These tour packages range from breezy day trips to week-long odysseys (for serious scholars only!), and offer a first-hand glimpse into the history and culture of Taiwan’s tea industry, as well as demonstrations on the tea cultivation process.

Of course, you’ll get to sample the plantation’s products and also make purchases if you wish.

If an actual plantation visit seems like too much of a commitment, try dropping into any teahouse or tea shop you happen to wander across and strike up a conversation. The shopkeeper will be more than happy to brew up a cup or two for you to sample and find your favourite tea, while telling you more about Taiwan’s tea culture.

Where to go: Nantou, in central Taiwan, is among the most renowned tea planting regions in the country. It is also where the popular Sun Moon Lake is located, so you can combine two attractions in one trip.

For teahouses, try Maokong in Taipei – the glass-bottomed gondola is the most fun way to get up there. Jiufen also has many dreamy teahouses perfect for lazing the afternoon away.

And as for tea shops, literally any one you come across will do.

Cost: Plantation tours will run you around S$70 to S$100 per day, but multi-day itineraries will cost more due to accommodation and meals.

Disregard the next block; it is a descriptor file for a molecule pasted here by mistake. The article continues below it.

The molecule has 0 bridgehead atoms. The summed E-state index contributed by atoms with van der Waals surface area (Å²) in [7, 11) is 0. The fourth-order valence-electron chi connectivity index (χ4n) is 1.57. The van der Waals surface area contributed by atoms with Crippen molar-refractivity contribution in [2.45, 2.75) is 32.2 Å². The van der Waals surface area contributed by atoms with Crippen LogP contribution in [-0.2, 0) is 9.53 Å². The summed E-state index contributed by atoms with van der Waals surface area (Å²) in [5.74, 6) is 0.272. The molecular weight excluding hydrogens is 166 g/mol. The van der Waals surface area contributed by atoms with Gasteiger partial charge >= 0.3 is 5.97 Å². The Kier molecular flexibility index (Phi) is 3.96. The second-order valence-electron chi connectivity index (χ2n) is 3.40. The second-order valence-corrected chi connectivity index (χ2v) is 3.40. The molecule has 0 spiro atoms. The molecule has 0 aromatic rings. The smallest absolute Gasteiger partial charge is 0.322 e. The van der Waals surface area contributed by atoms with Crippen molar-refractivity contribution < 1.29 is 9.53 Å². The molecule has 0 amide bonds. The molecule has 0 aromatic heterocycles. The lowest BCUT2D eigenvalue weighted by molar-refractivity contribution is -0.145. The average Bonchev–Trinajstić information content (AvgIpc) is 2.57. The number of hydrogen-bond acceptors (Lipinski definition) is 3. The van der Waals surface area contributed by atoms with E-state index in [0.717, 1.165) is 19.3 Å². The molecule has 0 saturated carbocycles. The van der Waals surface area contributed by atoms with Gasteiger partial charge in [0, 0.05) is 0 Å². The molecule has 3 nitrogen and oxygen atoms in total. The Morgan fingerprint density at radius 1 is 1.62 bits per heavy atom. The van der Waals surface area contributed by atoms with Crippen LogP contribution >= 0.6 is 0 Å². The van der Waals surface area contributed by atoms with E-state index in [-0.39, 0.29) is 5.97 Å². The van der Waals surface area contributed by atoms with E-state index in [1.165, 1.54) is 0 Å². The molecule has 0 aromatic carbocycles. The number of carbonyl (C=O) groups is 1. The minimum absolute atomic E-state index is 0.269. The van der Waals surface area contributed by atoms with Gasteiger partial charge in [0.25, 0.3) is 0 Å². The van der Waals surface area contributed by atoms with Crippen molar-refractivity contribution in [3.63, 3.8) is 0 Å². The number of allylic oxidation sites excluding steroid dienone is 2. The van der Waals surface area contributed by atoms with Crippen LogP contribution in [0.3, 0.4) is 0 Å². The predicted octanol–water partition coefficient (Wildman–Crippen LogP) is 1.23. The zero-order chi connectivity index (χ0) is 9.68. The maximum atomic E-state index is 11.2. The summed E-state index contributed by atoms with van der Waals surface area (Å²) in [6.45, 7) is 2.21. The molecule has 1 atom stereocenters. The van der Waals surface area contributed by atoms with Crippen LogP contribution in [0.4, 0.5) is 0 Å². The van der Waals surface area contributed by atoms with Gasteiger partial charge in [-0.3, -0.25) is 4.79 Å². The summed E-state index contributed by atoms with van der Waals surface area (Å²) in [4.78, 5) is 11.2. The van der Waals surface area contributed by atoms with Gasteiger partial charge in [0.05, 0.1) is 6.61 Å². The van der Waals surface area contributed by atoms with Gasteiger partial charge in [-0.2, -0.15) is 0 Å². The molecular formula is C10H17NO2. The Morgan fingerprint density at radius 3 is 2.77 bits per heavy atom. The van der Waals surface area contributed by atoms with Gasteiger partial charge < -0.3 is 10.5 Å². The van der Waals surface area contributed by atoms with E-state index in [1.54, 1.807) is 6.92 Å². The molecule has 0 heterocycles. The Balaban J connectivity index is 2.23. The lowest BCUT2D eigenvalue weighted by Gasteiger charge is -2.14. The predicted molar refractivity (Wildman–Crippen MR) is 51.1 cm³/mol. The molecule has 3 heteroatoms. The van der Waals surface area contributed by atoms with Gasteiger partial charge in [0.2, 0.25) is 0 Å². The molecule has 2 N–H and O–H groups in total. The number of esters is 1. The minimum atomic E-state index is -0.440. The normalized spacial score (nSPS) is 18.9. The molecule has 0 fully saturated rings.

A typical teahouse will cost around S$7 to S$15 per pax for a group of four, depending on the type of tea you buy. (You have to purchase an entire pouch of tea leaves, but may take the unused tea with you). More if you plan to have a snack or a meal there.

As for tea shops, you can find pretty decent oolong teas starting from around S$30 for 150gm.

Related to this topic: Here Are the Best Family Travel Insurance Plans in 2023

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5. Eat hotpot

The Taiwanese love their hotpot so much that you can literally find a hotspot restaurant around every corner in the country. If you have a local friend, ask them to meet for a meal and chances are they’ll suggest a hotpot restaurant!

You’ll be spoilt for choice, with chain restaurants, street-side stalls and even high-end hotels offering this ubiquitous dish.

But despite the high degree of saturation, there is an astonishing variety of hotpot styles you can find, conjured up from inventive use of meats, spices and herbs, and even presentation styles.

Both a la-carte and all-you-can-eat buffet formats are offered, and the best part is, prices are generally lower than you’d expect.

Where to go: Literally anywhere, just ask anyone.

Cost: Expect to spend around S$15 to S$20 per pax at streetside restaurants and chain outlets. Buffets with premium ingredients can go up to S$40 or S$50. If you’re feeling baller, go for the high-end options (with seafood so fresh it’s still wriggling) which will set you back S$200 or more.

Read these next:

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An ex-Financial Planner with a curiosity about what makes people tick, Alevin’s mission is to help readers understand the psychology of money. He’s also on an ongoing quest to optimise happiness and enjoyment in his life.